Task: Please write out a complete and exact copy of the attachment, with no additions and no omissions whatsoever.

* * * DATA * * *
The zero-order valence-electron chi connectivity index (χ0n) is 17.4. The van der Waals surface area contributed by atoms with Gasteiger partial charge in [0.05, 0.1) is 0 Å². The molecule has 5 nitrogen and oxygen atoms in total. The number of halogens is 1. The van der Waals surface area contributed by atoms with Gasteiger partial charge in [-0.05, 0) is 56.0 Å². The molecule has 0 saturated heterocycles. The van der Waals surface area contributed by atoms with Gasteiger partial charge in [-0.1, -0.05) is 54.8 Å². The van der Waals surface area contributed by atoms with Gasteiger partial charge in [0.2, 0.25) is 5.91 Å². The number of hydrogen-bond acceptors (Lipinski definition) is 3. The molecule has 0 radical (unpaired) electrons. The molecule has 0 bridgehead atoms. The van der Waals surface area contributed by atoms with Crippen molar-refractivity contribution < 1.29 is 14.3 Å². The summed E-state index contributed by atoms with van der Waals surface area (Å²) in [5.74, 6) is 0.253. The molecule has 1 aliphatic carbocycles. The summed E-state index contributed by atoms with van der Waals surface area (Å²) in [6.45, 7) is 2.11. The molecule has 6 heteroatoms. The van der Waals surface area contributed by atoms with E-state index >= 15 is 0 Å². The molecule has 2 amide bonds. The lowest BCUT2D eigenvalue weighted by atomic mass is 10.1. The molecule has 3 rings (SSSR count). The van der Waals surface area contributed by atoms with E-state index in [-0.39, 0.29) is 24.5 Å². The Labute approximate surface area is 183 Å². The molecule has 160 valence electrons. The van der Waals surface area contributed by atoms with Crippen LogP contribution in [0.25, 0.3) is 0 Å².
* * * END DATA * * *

The zero-order valence-electron chi connectivity index (χ0n) is 17.4. The van der Waals surface area contributed by atoms with Gasteiger partial charge in [0.05, 0.1) is 0 Å². The molecule has 5 nitrogen and oxygen atoms in total. The number of halogens is 1. The van der Waals surface area contributed by atoms with Gasteiger partial charge in [-0.05, 0) is 56.0 Å². The molecule has 0 saturated heterocycles. The van der Waals surface area contributed by atoms with Gasteiger partial charge in [-0.1, -0.05) is 54.8 Å². The van der Waals surface area contributed by atoms with Gasteiger partial charge in [0.2, 0.25) is 5.91 Å². The number of hydrogen-bond acceptors (Lipinski definition) is 3. The molecule has 0 radical (unpaired) electrons. The molecule has 0 bridgehead atoms. The van der Waals surface area contributed by atoms with Crippen molar-refractivity contribution < 1.29 is 14.3 Å². The summed E-state index contributed by atoms with van der Waals surface area (Å²) in [5.74, 6) is 0.253. The molecule has 1 aliphatic carbocycles. The summed E-state index contributed by atoms with van der Waals surface area (Å²) in [6.45, 7) is 2.11. The molecule has 6 heteroatoms. The van der Waals surface area contributed by atoms with E-state index >= 15 is 0 Å². The molecule has 2 amide bonds. The lowest BCUT2D eigenvalue weighted by atomic mass is 10.1. The molecule has 3 rings (SSSR count). The van der Waals surface area contributed by atoms with E-state index in [-0.39, 0.29) is 24.5 Å². The Labute approximate surface area is 183 Å². The molecule has 160 valence electrons. The van der Waals surface area contributed by atoms with Crippen LogP contribution in [0.25, 0.3) is 0 Å².